It’s one thing to give society the middle finger and another to do it in such an intelligent way. The anarchy in this film uses technology against itself and never dumbs down. It doesn’t take its audience as morons – it does not pander or explain anything. Corporate greed is taken to task. Buying into popular belief structures is also criticized and while Elliot may be crazy, the world we live in seems crazier.

Hacking people is Elliot’s way to get to know them. Hacking in this case is like the show Twin Peaks in that we see what’s underneath the surface stuff. Often Elliot discovers that which is ugly and disturbing but it is real and honest, you know? Wired says; There are many types of hackers, and many motivations for hacking. But one of the things Mr. Robot really nails is the portrayal of a certain type of hacker who hacks to make sense of the world and connect to it.

Hacking is his primary mechanism for controlling a world that he feels powerless to control and for making connections in a world in which he feels disconnected. “What do normal people do when they get sad? They reach out to friends or family,” he says as he huddles in his apartment crying. “That’s not an option [for me].”

Mental anguish and drug addiction is linked to childhood trauma here. Again it may be harsh and ugly but it is real. Needless to say this is not a happy, shiny or veiled world. It is painful – the complete opposite of escapism. If TV is your drug or your escape from the world you will not like this show – guaranteed. says; While the show has definite Fight Club undertones (which is one of the reasons I love it), it does manage to depict a more realistic version of a paranoid schizophrenic than the 1999 cult classic. In Fight Club, the character with schizophrenia is depicted as an aggressor, when in real life, schizophrenia can have an almost dulling effect on the individual.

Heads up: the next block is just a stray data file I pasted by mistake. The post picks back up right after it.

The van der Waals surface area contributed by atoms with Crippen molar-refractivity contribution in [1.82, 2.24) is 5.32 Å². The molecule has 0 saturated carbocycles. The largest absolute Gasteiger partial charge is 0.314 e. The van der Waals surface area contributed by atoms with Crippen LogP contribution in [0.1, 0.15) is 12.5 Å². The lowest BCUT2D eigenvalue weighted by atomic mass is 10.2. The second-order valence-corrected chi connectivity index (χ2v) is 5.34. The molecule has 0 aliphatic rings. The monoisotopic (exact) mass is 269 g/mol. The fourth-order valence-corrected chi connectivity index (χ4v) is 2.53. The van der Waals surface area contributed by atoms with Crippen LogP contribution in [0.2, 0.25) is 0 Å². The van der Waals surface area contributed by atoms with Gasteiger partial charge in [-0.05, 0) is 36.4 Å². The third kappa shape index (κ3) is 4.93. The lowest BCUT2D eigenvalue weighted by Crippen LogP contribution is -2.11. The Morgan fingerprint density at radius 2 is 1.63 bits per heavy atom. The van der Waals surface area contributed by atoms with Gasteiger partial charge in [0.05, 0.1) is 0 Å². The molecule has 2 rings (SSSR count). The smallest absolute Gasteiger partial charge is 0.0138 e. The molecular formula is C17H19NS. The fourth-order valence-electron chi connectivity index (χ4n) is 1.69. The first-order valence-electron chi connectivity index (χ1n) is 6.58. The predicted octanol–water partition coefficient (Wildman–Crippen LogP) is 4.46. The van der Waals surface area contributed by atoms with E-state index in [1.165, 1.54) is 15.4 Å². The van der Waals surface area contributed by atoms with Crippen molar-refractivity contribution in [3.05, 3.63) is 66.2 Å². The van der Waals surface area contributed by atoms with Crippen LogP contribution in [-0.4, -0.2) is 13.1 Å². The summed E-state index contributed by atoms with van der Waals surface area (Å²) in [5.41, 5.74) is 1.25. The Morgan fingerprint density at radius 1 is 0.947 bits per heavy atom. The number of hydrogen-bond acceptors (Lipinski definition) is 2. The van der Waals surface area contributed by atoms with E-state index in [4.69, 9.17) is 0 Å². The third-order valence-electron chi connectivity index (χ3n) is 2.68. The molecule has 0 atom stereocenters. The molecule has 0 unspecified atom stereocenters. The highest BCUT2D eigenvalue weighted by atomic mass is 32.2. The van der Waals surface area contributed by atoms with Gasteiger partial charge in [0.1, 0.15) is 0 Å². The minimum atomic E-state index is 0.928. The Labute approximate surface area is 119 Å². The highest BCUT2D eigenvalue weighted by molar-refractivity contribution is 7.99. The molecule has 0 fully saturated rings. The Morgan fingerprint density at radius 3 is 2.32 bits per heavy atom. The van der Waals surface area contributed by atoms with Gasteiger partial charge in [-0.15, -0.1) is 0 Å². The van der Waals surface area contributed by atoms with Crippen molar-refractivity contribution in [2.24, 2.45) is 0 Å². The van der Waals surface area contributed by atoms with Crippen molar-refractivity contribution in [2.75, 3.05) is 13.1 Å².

Rollingstone notes that Sam Esmail, who wrote and directed the 2014 sci-fi romance Comet, created Mr. Robot and no one in the cast knows exactly where they are going to take this story.

Esmail warns that the upcoming installment of the show will be darker. He tells Entertainment Weekly that the upcoming season will focus on Elliot’s backstory and give an insight into why he formed fsociety.

I cannot stress enough to you, how phenomenal this television show is. If you have not seen Mr. Robot – do.

You can see the whole of the first season on Amazon Prime Video.

Mr. Robot – Some Awards


Golden Globe Award for Best Television Series – Drama


Golden Globe Award for Best Supporting Actor in a Series, Miniseries, or Motion Picture Made for Television

2016 – Christian Slater


Critics’ Choice Television Award for Best Drama Series 2016

Critics’ Choice Television Award for Best Actor in a Drama Series

2016 – Rami Malek

Critics’ Choice Television Award for Best Supporting Actor in a Drama Series

2016 – Christian Slatermr_robot_fuck_society



In Film, review on November 10, 2015 at 8:44 am

About: [from Wikipedia, the free encyclopedia] Spy is a 2015 American action comedy film written and directed by Paul Feig. Starring Melissa McCarthy, Jason Statham, Rose Byrne, Miranda Hart, Bobby Cannavale, Allison Janney, and Jude Law, the film follows the transformation of desk-bound CIA analyst Susan Cooper (McCarthy) into a field agent who attempts to foil the black market sale of a suitcase nuke.

Distributed by 20th Century and produced by Feigo Entertainment and Chernin Entertainment, the film was theatrically released on June 5, 2015. Upon release, the film received critical acclaim and has grossed over $236 million worldwide.

Plot: Susan Cooper (Melissa McCarthy) is a desk-bound CIA analyst guiding her partner Agent Bradley Fine (Jude Law) on a mission to Varna from a CIA office in the Washington, D.C. area. Fine accidentally kills Tihomir Boyanov without first finding a suitcase nuke whose location is known only to Boyanov. Meanwhile, the agency learns that Boyanov’s daughter Rayna (Rose Byrne) might know the location of her father’s device, so they send Fine to infiltrate her home. However, Rayna shoots Fine dead while Susan watches online. Rayna knows the identities of all the agency’s top agents, including Fine and Rick Ford (Jason Statham). Susan, who is unknown to Rayna, volunteers to become a field agent, and her boss, Elaine Crocker (Allison Janney), agrees. Ford quits in disgust over Susan being chosen for the assignment.

I kind of can’t believe that I didn’t review this film when it came out in theatres. It is on DVD now so I saw it again. Yup. It’s really good. A send-up of the Bond flicks it centres on a woman who a) doesn’t fit the Bond-girl stereotype or spy b) is the epitome of the anti-spy. Even Susan Cooper (Melissa McCarthy) has expectations… she has a spy-name ready ‘in case.’ They do not let her use it. As The Daily Mail notes; She would like a sexy alias, but having been handed a distressingly prosaic one — Carol Jenkins — she is sent to Paris, then Rome and Budapest, where she proves herself unexpectedly adept at grappling with nasty heavies at the tops of high buildings.